Does anybody ever like being the new kid? Is it even possible to like such a thing? The Circle revolves around a teenage boy named Christian who is dealing with this issue, and handling it like I probably would if I were a moody teenage boy.
We first meet him as he’s driving into town (without a seat belt! For shame!) with his father, and he’s not exactly happy about it. After a family tragedy, Christian finds himself in a new town and a new school with a bad attitude that is pretty deserved, though if I were his parent, I’d probably tell him to cut it a bit. But it seems his father does not possess the sparkling perspective I do, which is probably a good thing.
School isn’t a cupcake circus for him either, but he makes acquaintances with a group of kids that give him some relief from the bullies that quickly make him a target. The set up is one we’ve seen before, but it isn’t a bad thing. It’s a pretty standard intro to a variety of storyline paths, and with this just being issue number one, we don’t quite know where we’ll find ourselves.
Damon Clark’s writing is similar to one of a young adult novel writer’s, and everything is laid out clearly and easy to follow along. This is not one of those “setting up the rest of the series” issues where nobody knows what the hell is going on. I hate those, just tell me a tiny bit of what this damn book is about, you know? There is none of that here, the reader has no struggle with the story, and it’s engaging enough to keep you easily interested.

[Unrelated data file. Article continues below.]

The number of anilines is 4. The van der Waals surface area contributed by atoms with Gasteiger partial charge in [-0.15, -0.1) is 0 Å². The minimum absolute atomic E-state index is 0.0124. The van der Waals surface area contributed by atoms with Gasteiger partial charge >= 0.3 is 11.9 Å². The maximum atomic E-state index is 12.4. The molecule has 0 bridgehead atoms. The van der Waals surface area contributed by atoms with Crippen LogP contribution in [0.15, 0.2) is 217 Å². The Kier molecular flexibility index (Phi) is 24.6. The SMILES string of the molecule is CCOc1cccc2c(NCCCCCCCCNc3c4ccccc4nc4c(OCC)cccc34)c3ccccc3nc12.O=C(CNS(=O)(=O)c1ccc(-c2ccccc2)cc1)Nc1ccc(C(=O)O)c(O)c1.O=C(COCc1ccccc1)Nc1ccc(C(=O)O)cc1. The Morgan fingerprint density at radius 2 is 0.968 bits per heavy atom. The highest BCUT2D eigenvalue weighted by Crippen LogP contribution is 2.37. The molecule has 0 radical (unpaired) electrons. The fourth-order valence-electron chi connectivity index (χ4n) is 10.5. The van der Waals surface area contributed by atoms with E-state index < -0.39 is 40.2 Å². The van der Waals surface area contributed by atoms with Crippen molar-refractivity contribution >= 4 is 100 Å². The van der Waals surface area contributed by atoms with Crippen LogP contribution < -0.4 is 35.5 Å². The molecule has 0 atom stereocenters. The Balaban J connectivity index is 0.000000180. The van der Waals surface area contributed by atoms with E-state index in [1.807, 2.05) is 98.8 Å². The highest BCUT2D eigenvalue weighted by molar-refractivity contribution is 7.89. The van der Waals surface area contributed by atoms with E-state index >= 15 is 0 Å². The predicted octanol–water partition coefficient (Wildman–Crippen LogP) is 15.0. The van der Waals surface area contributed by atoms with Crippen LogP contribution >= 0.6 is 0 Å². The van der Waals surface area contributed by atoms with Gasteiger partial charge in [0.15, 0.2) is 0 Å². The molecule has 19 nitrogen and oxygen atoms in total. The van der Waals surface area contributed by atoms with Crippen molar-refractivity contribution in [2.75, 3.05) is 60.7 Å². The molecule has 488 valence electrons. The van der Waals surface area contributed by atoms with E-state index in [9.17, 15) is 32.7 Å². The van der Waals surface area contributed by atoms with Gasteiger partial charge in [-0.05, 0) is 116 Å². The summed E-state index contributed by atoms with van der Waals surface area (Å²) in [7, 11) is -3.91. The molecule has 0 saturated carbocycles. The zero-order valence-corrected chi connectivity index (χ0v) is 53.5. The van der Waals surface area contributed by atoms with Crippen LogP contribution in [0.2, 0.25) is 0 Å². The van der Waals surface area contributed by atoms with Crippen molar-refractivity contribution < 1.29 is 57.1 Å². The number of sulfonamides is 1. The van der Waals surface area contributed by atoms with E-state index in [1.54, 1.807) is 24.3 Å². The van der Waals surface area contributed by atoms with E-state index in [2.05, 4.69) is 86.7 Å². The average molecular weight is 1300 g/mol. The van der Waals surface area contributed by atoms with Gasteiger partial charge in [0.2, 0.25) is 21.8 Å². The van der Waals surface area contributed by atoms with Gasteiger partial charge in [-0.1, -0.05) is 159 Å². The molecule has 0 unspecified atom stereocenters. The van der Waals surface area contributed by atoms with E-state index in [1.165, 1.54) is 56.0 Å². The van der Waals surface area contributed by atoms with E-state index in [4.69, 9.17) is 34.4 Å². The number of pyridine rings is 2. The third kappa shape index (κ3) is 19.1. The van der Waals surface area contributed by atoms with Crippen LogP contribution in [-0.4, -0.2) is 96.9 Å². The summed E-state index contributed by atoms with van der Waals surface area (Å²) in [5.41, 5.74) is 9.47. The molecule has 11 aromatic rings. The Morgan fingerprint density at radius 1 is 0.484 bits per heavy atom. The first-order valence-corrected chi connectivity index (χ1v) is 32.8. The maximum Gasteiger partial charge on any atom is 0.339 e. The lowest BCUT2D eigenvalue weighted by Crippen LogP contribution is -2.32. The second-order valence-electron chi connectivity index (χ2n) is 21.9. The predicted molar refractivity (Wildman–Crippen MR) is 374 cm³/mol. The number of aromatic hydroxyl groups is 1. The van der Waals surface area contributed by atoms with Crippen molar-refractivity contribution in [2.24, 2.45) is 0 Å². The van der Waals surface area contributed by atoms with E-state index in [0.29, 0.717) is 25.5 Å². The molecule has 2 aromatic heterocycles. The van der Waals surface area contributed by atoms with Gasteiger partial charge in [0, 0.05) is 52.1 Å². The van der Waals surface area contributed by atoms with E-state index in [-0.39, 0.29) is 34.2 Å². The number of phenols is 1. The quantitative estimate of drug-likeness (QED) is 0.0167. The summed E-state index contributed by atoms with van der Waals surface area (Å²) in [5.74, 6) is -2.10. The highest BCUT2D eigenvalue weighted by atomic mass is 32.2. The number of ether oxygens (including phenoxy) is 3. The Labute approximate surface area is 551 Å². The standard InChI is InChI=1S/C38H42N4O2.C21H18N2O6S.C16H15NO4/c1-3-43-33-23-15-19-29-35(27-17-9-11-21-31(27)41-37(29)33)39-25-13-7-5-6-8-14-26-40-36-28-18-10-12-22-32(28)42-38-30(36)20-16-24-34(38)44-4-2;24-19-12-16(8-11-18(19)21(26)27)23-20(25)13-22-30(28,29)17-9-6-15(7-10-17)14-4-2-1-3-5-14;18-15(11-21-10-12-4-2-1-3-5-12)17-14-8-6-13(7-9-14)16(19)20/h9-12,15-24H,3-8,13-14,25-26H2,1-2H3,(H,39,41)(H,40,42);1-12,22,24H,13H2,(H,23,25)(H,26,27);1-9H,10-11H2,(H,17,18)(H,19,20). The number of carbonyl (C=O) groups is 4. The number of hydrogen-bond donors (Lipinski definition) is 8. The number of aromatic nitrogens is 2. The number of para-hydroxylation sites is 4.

Though I will say what truly makes this book stand out its artwork by Alyzia Zherno. Her style has memories of Tim Burton and Edward Gorey, which is especially present in her thin lines and the large eyes of the characters. It is all saturated beautifully with color, which I find a lot of people stay away from when doing a “creepy” or “weird” book. Though it can be beneficial, I feel in this case going full on color with deep hues across the spectrum is a wise choice. Alyzia has a way of making a character reminiscent of a doll that is still somehow buzzing with life, and having her illustrations really make the story what it is. It helps the reader understand what direction the series is going. A good pairing between writer and illustrator is obviously of utmost importance to a book, and I feel that both Damon and Alyzia compliment and work off of each others’ talent to the utmost extent. I didn’t really see any variety in skin tone or ethnicities in the story so far, so I hope to see some variety in that aspect later in the series. Nevertheless, the cover is just as beautiful as the interiors, and is whimsical and beckoning.
I do wish there was a bit less swearing, which is pretty strange of me to say because I use four letter words in pretty much every sentence. Except here, in which I put on my good behavior hat and hope that the Comic Crusader gods will give me a sticker. I just feel that adding words, especially swear words, just for the sake of having them there does nothing for the book. In this issue, it doesn’t do the story any harm, but it doesn’t do it any good either. I feel that we would all still be immersed in this world without having to show that this book is not for children, and the characters are somewhat aggressive with their language. Toned down just a teeny tiny bit, and it would be spot on.
Overall, I like this story and I do hope to read more of it. It’s interesting and unique, and the world Damon has written for us is one I hope to be able to live in for a good while.
Story: 4 Stars
Illustrations: 5 Stars
Cover: 5 Stars
Color: 5 Stars
Writer: Damon Clark
Artist: Alyzia Zherno
Cover Artist: Alyzia Zherno
Publisher: Action Lab Danger